I. Alberta Curriculum

The Learn Alberta, Programs of Study, Social Studies K-Grade 12 provides the following overview, rationale and terms and concepts for the Grade 3 curriculum:[1]


Grade 3 students will investigate life in four diverse communities around the world. The contemporary communities examined will be drawn from India, Tunisia, Ukraine and Peru. Students will inquire into how geographic, social, cultural and linguistic factors affect quality of life in communities in the world. Students will enrich their awareness and appreciation of how people live in other places. Their understanding of global citizenship will be further developed, and they will recognize Canada's involvement in other parts of the world.

Grade 3 provides opportunities to explore the defining and diverse nature of communities around the world. There will be an exploration of how common human needs are met and how they contribute to quality of life. Grade 3 also introduces students to global citizenship.

Terms and Concepts: equator, export, global, global citizenship, goods, hemisphere, import, poles, quality of life, relative location, resources, services

General Outcome 3.1 Communities in the World
Students will demonstrate an understanding and appreciation of how geographic, social, cultural and linguistic factors affect quality of life in communities in India, Tunisia, Ukraine and Peru.

General Outcome 3.2 Global Citizenship
Students will demonstrate an understanding and appreciation of Canada's roles and responsibilities in global citizenship in relationship to communities in India, Tunisia, Ukraine and Peru.

II. Application of Rights in Play Guide to Grade 3 Curriculum

The following Rights in Play Guide topics are recommended for the Grade 3 Curriculum: Your Rights, Celebrating Diversity, and Games from Around the World.

Learning about human rights through the games under the Your Rights topic will help students understand that all humans have basic human rights and frame an understanding of the things that all humans need to live successful happy lives. Knowing about the human rights of children and others also assists children to understand and appreciate diversity.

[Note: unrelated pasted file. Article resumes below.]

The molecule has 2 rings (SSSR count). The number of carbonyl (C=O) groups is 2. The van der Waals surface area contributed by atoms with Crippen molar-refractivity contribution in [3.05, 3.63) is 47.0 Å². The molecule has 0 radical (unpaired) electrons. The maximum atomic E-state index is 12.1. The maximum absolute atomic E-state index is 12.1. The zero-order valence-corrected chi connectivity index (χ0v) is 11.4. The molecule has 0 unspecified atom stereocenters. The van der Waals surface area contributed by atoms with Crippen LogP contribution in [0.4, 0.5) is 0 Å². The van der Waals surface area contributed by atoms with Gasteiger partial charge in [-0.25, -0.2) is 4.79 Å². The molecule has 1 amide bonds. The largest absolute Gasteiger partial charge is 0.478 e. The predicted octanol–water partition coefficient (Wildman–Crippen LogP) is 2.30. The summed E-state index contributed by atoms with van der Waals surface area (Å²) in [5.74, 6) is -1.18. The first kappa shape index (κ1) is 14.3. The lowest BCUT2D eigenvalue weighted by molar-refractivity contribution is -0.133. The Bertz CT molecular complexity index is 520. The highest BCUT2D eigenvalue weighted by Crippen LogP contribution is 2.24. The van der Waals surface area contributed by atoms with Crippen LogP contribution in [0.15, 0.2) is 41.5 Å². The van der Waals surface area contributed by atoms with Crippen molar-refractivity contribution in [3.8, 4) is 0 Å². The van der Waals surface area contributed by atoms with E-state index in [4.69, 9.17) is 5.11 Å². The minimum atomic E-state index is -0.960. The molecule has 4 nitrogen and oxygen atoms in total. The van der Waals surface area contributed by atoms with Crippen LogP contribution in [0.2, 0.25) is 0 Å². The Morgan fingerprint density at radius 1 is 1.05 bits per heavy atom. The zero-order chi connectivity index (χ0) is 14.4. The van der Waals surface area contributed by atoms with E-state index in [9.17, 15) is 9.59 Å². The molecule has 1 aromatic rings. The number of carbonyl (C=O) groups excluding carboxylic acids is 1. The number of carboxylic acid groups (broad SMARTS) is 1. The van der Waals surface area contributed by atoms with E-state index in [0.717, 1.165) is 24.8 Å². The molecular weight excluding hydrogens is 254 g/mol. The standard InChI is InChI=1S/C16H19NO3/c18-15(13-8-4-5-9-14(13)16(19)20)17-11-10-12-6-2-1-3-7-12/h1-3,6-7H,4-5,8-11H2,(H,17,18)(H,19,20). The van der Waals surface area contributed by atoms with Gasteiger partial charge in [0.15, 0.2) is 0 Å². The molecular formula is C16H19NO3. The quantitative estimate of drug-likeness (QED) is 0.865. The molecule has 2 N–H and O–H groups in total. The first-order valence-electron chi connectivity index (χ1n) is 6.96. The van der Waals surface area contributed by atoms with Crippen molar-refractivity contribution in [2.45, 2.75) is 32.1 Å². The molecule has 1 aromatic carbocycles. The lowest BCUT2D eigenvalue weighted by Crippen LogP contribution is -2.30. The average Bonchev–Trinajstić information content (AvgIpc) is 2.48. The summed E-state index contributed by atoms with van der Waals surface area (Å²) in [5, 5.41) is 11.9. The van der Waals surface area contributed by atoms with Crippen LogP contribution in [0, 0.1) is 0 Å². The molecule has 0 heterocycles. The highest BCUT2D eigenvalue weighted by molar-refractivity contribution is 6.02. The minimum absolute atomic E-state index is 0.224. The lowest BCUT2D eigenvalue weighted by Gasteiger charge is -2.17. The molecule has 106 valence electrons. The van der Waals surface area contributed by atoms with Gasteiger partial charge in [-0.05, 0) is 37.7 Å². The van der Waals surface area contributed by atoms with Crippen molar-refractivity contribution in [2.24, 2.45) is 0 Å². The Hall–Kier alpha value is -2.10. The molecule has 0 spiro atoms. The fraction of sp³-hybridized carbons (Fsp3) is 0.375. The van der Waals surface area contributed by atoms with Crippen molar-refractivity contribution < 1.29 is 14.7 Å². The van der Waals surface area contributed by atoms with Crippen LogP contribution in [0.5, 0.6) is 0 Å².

Understanding diversity is an important element in the Grade 3 curriculum, particularity when studying different countries of the world. The games under the Celebrating Diversity topic assist students to appreciate the qualities that make them unique and special individuals, that connect them with those around them and around the globe and to understand and appreciate what makes other groups of people unique.

III. Grade 3 Example Sessions

Through playing games under the Games from Around the World topic, students can begin to understand that children from around the world— although different— all play. This also helps students to build connections between their communities and other communities around the world.


Game Name: Suitcase of Rights[2]   

Length: 30 minutes

Curriculum Ties: 3.2 Global Citizenship

Purpose: This game encourages participants to consider the Convention on the Rights of the Child and apply this to their own lives. Participants will also think about which rights are most important to them.

Resources: A copy of the Universal Declaration of Human Rights (UDHR) (see Appendix A) or CRC (see Appendix B), enough small backpacks for each team of 4-6 participants (the bags must be small enough that they will NOT hold all of the items below), a set of suitcase of rights cards, or copies of the UDHR for each team. If using backpacks, use the following items:

  • A ball labelled The right to play.